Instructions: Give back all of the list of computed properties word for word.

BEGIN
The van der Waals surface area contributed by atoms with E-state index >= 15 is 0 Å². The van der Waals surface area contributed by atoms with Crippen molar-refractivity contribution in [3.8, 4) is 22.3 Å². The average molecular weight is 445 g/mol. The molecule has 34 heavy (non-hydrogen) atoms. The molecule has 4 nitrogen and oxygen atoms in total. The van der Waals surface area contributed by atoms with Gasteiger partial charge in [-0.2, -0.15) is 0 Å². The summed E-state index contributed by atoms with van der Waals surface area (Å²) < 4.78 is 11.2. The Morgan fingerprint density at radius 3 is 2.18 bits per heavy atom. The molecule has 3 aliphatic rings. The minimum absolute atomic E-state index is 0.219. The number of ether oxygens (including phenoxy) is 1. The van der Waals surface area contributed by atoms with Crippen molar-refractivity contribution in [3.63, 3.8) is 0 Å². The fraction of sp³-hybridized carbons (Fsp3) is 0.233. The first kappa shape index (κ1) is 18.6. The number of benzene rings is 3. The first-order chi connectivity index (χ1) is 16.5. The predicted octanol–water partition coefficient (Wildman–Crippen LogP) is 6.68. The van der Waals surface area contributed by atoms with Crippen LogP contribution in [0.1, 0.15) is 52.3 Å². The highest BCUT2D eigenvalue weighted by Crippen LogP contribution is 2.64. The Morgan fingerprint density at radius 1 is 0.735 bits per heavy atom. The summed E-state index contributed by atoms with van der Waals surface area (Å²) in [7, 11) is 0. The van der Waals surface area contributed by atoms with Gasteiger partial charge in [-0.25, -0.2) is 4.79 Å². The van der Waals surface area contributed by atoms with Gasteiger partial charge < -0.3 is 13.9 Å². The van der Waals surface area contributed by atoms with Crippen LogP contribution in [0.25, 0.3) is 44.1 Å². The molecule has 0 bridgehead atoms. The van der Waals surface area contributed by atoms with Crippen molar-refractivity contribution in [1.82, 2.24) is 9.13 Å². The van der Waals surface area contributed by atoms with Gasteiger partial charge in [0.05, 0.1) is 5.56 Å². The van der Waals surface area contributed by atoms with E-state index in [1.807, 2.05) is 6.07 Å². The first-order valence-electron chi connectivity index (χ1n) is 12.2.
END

The van der Waals surface area contributed by atoms with E-state index >= 15 is 0 Å². The van der Waals surface area contributed by atoms with Crippen molar-refractivity contribution in [3.8, 4) is 22.3 Å². The average molecular weight is 445 g/mol. The molecule has 34 heavy (non-hydrogen) atoms. The molecule has 4 nitrogen and oxygen atoms in total. The van der Waals surface area contributed by atoms with Gasteiger partial charge in [-0.2, -0.15) is 0 Å². The summed E-state index contributed by atoms with van der Waals surface area (Å²) < 4.78 is 11.2. The Morgan fingerprint density at radius 3 is 2.18 bits per heavy atom. The molecule has 3 aliphatic rings. The minimum absolute atomic E-state index is 0.219. The number of ether oxygens (including phenoxy) is 1. The van der Waals surface area contributed by atoms with Crippen molar-refractivity contribution in [3.63, 3.8) is 0 Å². The fraction of sp³-hybridized carbons (Fsp3) is 0.233. The first kappa shape index (κ1) is 18.6. The number of benzene rings is 3. The first-order chi connectivity index (χ1) is 16.5. The predicted octanol–water partition coefficient (Wildman–Crippen LogP) is 6.68. The van der Waals surface area contributed by atoms with Crippen LogP contribution in [0.1, 0.15) is 52.3 Å². The highest BCUT2D eigenvalue weighted by Crippen LogP contribution is 2.64. The Morgan fingerprint density at radius 1 is 0.735 bits per heavy atom. The summed E-state index contributed by atoms with van der Waals surface area (Å²) in [7, 11) is 0. The van der Waals surface area contributed by atoms with Gasteiger partial charge in [-0.25, -0.2) is 4.79 Å². The van der Waals surface area contributed by atoms with Gasteiger partial charge < -0.3 is 13.9 Å². The van der Waals surface area contributed by atoms with Crippen LogP contribution in [0.25, 0.3) is 44.1 Å². The molecule has 0 bridgehead atoms. The van der Waals surface area contributed by atoms with Crippen molar-refractivity contribution in [1.82, 2.24) is 9.13 Å². The van der Waals surface area contributed by atoms with Gasteiger partial charge in [0.05, 0.1) is 5.56 Å². The van der Waals surface area contributed by atoms with E-state index in [1.807, 2.05) is 6.07 Å². The first-order valence-electron chi connectivity index (χ1n) is 12.2.